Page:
A pool heater sits against a brown wall beside the words "Pool Heater vs Heat Pump"

In temperate parts of the country, a pool heater or heat pump can allow you to swim during spring, summer, and fall. Meanwhile, those living in subtropical climates (like Florida, Texas, and southern California) can swim year-round by installing a heating device. But before getting a pool heating element installed, you’ve got to decide between a pool heater and a heat pump. Read on to learn more about the major differences between pool heaters and heat pumps, as well as the factors you’ll want to consider when making your decision.

Installation 

Both pool heaters and pool heat pumps will keep your water warm, but the ways each goes about accomplishing this goal are very different. A pool heater works by constantly circulating the pool water through a heat source. As the water comes into contact with the heat source, its temperature increases, allowing the pool to get to a comfortable temperature relatively quickly.

A heat pump, on the other hand, utilizes heat from the ground (or from the ambient air) to heat the pool water. As this air passes over an evaporator coil, it comes into contact with heated refrigerant, which heats the pool water. A heat pump uses only a little bit of electricity to run the fan that pushes air toward the evaporator coil, which makes it an energy-efficient option.

Installing a pool heater can be a fairly simple process. As long as the heater is close to an electricity source (or natural gas) and can be fitted to your pool, you shouldn’t run into any complications.

Heat pump installation can be more complicated since it’s crucial to ensure that the unit has enough ambient air to operate properly. It’s definitely not a DIY project.

Price Differences

When it comes to evaluating the total cost of a pool heater versus a heat pump, it’s important to ensure you’re doing an apples-to-apples comparison. Heat pumps have a higher installation cost than heaters but tend to be more energy-efficient, so the “break-even” point may be as low as a couple of years. Depending on the energy costs in your area, using a pool heater can cost you anywhere from $3 to $9 per hour.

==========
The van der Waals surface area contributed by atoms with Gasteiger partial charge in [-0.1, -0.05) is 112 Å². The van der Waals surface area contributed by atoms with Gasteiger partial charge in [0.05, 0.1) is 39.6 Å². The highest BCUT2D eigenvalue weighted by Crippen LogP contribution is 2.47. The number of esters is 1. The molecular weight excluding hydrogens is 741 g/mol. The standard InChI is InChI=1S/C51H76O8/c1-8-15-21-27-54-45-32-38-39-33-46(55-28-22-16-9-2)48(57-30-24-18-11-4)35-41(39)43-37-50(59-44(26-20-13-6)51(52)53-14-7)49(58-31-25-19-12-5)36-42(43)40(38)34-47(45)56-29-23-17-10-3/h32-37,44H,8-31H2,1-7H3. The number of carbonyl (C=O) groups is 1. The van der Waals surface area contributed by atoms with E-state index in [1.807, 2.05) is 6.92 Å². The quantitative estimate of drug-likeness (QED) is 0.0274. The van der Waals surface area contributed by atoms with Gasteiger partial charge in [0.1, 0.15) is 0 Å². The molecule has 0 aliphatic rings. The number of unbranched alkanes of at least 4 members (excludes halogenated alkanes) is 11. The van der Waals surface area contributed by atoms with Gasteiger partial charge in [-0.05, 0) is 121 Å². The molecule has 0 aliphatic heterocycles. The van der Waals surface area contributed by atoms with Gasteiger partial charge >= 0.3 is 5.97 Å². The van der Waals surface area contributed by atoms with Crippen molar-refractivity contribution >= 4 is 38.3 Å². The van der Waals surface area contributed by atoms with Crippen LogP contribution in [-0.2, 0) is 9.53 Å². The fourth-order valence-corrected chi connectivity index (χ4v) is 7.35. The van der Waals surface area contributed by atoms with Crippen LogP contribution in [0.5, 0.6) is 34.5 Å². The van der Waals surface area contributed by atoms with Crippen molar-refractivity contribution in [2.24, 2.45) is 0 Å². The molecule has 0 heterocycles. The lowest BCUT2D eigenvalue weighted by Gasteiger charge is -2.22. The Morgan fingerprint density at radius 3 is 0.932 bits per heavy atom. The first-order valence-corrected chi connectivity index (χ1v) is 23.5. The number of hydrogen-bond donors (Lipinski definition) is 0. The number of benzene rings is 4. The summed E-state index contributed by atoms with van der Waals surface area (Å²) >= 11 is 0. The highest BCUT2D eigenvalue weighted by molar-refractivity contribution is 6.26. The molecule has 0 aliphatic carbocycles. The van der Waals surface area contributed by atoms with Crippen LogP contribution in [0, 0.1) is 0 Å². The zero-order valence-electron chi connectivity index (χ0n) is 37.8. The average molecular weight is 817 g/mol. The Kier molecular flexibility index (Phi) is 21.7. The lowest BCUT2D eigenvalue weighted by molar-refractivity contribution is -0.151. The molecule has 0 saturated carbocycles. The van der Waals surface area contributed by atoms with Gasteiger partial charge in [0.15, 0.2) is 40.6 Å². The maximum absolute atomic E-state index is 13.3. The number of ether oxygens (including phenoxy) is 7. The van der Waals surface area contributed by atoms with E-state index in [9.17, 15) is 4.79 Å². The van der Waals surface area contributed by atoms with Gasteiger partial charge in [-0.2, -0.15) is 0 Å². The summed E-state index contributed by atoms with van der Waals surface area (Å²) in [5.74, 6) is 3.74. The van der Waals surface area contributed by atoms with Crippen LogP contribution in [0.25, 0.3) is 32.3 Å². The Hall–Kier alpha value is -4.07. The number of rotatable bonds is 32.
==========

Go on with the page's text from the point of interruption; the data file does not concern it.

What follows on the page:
This means that the right choice often depends on the cost per kilowatt hour you’re paying for electricity and the amount of time you plan to use your pool in the off-season. If you pay a high cost per kWh and plan to spend as much time in your pool as possible, a heat pump is likely a better option. But if you just want a way to warm your pool on the occasional random evening you decide to take a dip, or you have access to an inexpensive source of electricity, a standard pool heater can get the job done just fine.

Climate Requirements

When it’s below 50 degrees outside, heat pumps are ineffective, as “heating” water to 50 degrees is likely to leave pool occupants feeling pretty chilly. This means that, unless you’re planning to use your outdoor pool only when temperatures are in the 60s or 70s or higher (or you live somewhere where 50-degree days happen just once or twice a year), a heater is usually a better option.

Whether you’ve decided a pool heater is your best bet or you’re intrigued by the idea of a heat pump, Liquidus Pool Services has you covered. Their experienced technicians have plenty of knowledge about both varieties of heaters and can work with you to decide the perfect heat source for your needs, usage, and budget.

To schedule an appointment or just learn more about your options, give them a call at (214) 903-3732 or fill out the short contact form on their website today.